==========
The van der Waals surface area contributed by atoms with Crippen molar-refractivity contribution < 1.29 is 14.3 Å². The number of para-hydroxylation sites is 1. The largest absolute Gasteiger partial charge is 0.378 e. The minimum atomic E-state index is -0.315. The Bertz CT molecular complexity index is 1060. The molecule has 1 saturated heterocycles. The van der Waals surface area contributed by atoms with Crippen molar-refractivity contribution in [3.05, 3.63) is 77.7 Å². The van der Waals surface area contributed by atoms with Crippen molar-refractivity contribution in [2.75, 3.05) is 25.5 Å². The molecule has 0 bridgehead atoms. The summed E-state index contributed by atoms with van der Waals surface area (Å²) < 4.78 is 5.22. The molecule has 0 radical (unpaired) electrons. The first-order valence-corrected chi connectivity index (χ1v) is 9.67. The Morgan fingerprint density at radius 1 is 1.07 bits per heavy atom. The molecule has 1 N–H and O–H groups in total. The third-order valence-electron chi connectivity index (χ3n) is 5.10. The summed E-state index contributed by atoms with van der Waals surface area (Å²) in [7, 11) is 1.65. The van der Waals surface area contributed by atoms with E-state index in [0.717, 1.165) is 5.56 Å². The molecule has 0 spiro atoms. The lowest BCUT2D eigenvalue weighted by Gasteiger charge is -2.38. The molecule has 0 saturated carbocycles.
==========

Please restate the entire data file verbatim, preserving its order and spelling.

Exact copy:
The van der Waals surface area contributed by atoms with Crippen molar-refractivity contribution < 1.29 is 14.3 Å². The number of para-hydroxylation sites is 1. The largest absolute Gasteiger partial charge is 0.378 e. The minimum atomic E-state index is -0.315. The Bertz CT molecular complexity index is 1060. The molecule has 1 saturated heterocycles. The van der Waals surface area contributed by atoms with Crippen molar-refractivity contribution in [3.05, 3.63) is 77.7 Å². The van der Waals surface area contributed by atoms with Crippen molar-refractivity contribution in [2.75, 3.05) is 25.5 Å². The molecule has 0 bridgehead atoms. The summed E-state index contributed by atoms with van der Waals surface area (Å²) < 4.78 is 5.22. The molecule has 0 radical (unpaired) electrons. The first-order valence-corrected chi connectivity index (χ1v) is 9.67. The Morgan fingerprint density at radius 1 is 1.07 bits per heavy atom. The molecule has 1 N–H and O–H groups in total. The third-order valence-electron chi connectivity index (χ3n) is 5.10. The summed E-state index contributed by atoms with van der Waals surface area (Å²) in [7, 11) is 1.65. The van der Waals surface area contributed by atoms with E-state index in [0.717, 1.165) is 5.56 Å². The molecule has 0 spiro atoms. The lowest BCUT2D eigenvalue weighted by Gasteiger charge is -2.38. The molecule has 0 saturated carbocycles.